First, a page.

View of “Kathryn Andrews,” 2016. Photo: Fredrik Nilsen.

Kathryn Andrews

David Kordansky Gallery

View of “Kathryn Andrews,” 2016. Photo: Fredrik Nilsen.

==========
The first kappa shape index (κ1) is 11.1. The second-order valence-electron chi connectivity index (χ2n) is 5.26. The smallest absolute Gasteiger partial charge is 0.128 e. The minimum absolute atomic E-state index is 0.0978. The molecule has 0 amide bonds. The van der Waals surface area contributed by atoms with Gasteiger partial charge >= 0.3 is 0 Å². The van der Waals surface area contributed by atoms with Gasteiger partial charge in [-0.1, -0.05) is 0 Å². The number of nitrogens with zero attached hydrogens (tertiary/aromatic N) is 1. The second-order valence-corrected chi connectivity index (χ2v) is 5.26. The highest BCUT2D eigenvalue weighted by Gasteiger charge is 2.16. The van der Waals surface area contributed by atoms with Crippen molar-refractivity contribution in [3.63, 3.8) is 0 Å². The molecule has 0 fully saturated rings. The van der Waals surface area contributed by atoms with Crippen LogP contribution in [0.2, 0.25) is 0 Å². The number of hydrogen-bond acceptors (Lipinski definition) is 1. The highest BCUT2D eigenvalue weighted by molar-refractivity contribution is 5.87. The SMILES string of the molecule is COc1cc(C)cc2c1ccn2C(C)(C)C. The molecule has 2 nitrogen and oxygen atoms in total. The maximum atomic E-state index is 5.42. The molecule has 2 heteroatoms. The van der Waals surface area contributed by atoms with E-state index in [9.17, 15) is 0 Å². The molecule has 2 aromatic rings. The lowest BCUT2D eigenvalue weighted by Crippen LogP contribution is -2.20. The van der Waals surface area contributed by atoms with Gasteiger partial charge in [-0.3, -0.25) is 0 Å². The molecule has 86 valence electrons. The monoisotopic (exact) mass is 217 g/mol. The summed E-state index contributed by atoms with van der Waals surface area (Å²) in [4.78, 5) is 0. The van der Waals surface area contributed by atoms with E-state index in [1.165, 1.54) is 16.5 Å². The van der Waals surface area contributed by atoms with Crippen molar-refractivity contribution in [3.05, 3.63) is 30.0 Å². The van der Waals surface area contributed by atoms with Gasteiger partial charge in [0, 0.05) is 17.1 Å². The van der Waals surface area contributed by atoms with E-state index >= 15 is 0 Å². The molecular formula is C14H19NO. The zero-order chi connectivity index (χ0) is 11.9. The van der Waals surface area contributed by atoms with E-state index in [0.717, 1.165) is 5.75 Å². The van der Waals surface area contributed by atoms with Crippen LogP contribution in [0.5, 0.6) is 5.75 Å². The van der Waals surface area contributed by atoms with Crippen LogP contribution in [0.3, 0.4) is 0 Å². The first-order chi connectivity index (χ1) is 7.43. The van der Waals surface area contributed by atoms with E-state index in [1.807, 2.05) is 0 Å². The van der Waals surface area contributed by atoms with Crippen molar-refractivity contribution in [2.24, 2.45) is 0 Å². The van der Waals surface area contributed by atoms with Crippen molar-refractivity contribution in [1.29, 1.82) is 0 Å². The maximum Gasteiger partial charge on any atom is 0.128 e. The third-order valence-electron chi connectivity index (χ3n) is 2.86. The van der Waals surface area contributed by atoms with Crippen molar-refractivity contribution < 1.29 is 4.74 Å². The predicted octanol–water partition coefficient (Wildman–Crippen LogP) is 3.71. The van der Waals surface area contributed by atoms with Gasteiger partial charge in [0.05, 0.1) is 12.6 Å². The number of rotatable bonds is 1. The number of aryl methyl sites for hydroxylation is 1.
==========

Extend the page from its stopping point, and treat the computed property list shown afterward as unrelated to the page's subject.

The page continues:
Kathryn Andrews’s “Black Bars” opened at David Kordansky Gallery mere days before the US presidential election. It followed by almost exactly a year the artist’s solo exhibition at the Museum of Contemporary Art Chicago, titled “Run for President,” in which she questioned fame parlayed in the service of politics through pieces featuring such public figures as Ronald Reagan and Bozo the Clown (aka Larry Harmon, whose rubber-nosed, yak-haired alter ego ran against Reagan in 1984). Cassandra-like, the Chicago show presaged a climate in which the aforementioned historical cases are less exceptional than one might have hoped, even as their gruesome particulars pale in relation to the phosphorescent glow of Trump orange. Organizing principles of surveillance and censorship assumed a different cast in the weeks after the opening, even as the titular black bars cuing redacted information

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